VTech has been identified as one of the world's top 50 electronics manufacturing services providers,[5] providing electronics manufacturing services for medium-sized companies. VTech's CMS has focused on four main product categories: professional audio equipment, switching mode power supplies, wireless products and solid-state lighting.[31]


A June 2012 report from the Institute for Global Labour and Human Rights[32] said the working conditions in the VTech factories in China failed to meet the legal standards and could be described as sweatshops. VTech strongly rejected the allegations and issued a statement on 22 June 2012 reiterating that it is a responsible and caring employer which abides by the legal requirements relating to employment in all jurisdictions where it operates.[33]

In November 2015 VTech learning products app store, "Learning Lodge", was hacked, leading to the exposure of names, addresses, encrypted passwords and personal information of its customers.[34]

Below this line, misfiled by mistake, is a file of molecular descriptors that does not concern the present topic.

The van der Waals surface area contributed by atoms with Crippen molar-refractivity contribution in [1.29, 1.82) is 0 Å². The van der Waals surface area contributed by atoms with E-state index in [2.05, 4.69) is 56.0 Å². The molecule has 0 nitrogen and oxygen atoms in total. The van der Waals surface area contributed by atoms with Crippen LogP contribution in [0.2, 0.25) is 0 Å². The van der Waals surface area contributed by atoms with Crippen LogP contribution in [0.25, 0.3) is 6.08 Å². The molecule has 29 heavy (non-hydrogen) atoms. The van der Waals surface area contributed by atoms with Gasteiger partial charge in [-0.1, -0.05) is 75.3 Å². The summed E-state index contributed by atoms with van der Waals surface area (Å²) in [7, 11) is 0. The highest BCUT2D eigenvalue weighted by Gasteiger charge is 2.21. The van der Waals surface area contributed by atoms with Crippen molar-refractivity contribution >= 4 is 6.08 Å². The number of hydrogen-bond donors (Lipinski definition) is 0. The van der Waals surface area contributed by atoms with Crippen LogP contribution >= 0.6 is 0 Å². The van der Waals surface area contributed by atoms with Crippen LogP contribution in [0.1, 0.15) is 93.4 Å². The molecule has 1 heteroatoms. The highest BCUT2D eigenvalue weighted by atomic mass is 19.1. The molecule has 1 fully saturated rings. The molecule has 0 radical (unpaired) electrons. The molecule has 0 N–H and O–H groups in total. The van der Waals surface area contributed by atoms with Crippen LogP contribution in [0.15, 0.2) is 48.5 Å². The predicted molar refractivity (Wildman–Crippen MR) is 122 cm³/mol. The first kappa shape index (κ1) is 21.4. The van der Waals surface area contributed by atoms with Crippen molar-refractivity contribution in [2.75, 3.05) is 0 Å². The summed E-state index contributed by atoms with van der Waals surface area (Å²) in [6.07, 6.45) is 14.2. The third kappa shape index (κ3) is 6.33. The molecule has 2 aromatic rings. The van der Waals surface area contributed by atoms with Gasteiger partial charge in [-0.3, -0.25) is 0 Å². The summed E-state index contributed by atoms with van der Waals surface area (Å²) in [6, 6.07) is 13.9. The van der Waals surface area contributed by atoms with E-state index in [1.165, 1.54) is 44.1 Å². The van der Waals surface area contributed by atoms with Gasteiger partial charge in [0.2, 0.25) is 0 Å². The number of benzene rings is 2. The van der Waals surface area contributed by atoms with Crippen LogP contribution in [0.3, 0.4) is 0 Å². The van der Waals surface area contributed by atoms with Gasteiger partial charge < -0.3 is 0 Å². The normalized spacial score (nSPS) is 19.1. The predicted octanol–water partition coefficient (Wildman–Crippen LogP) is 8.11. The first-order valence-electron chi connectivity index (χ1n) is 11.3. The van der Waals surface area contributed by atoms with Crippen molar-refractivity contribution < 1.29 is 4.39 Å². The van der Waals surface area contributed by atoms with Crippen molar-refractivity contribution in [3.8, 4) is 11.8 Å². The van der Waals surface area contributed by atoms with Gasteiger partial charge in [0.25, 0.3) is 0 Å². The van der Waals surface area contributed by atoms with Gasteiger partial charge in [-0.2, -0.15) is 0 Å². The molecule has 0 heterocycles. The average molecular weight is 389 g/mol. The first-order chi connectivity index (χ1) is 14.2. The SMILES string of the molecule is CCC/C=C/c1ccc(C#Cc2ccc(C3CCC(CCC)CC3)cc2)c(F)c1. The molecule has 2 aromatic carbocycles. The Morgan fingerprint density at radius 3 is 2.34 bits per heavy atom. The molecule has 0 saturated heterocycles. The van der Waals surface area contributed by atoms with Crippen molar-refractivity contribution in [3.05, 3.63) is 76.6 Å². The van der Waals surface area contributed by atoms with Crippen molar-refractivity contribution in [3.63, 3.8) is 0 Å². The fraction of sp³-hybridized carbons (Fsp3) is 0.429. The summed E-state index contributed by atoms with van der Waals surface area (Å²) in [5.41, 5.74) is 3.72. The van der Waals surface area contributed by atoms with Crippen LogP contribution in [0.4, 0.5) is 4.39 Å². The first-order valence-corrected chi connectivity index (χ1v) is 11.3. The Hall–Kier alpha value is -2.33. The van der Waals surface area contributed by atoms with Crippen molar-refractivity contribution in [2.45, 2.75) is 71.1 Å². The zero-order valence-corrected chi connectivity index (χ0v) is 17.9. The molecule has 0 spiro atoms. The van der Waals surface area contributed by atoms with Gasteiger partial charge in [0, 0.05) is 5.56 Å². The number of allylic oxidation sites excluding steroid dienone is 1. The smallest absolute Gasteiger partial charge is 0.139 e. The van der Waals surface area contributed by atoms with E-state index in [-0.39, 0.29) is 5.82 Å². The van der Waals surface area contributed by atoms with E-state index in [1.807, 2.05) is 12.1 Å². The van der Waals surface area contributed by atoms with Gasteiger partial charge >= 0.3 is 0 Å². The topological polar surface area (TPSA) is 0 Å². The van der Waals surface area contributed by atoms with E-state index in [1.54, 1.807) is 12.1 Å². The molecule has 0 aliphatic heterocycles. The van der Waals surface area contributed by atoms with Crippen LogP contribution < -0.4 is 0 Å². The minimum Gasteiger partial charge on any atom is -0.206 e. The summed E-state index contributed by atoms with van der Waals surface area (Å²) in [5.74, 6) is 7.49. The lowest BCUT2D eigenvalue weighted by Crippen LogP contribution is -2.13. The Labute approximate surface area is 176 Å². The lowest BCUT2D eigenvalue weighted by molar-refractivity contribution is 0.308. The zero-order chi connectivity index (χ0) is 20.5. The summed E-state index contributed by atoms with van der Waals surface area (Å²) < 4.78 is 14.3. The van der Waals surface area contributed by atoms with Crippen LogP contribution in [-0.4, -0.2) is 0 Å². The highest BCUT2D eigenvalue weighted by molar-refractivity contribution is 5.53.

1. ^ Baby monitor
  2. ^ a b "Hong Kong's 40 Richest". Forbes. 5 January 2012. 
  3. ^ a b "VTech joins fray with tablets for children". South China Morning Post. 12 February 2011. 
  4. ^ a b "Company Research - VTech Holdings" (PDF). Maybank Kim Eng. 24 March 2014. p. 7. 
  5. ^ a b "The MMI Top 50 for 2014". Manufacturing Market Insider. 
  6. ^ "VTech Global Site". 
  7. ^ a b c d "VTech Global Site". 
  8. ^ "Corporate History | VTech". VTech. Retrieved 2015-10-23. 
  9. ^ "HKEx - Investment Service Centre". 
  10. ^ "Company announcement – Cancellation of Listing" (PDF). Hong Kong Stock Exchange. 
  11. ^ a b "Silicon's Search For Youth". Forbes. 31 January 2011. p. 1.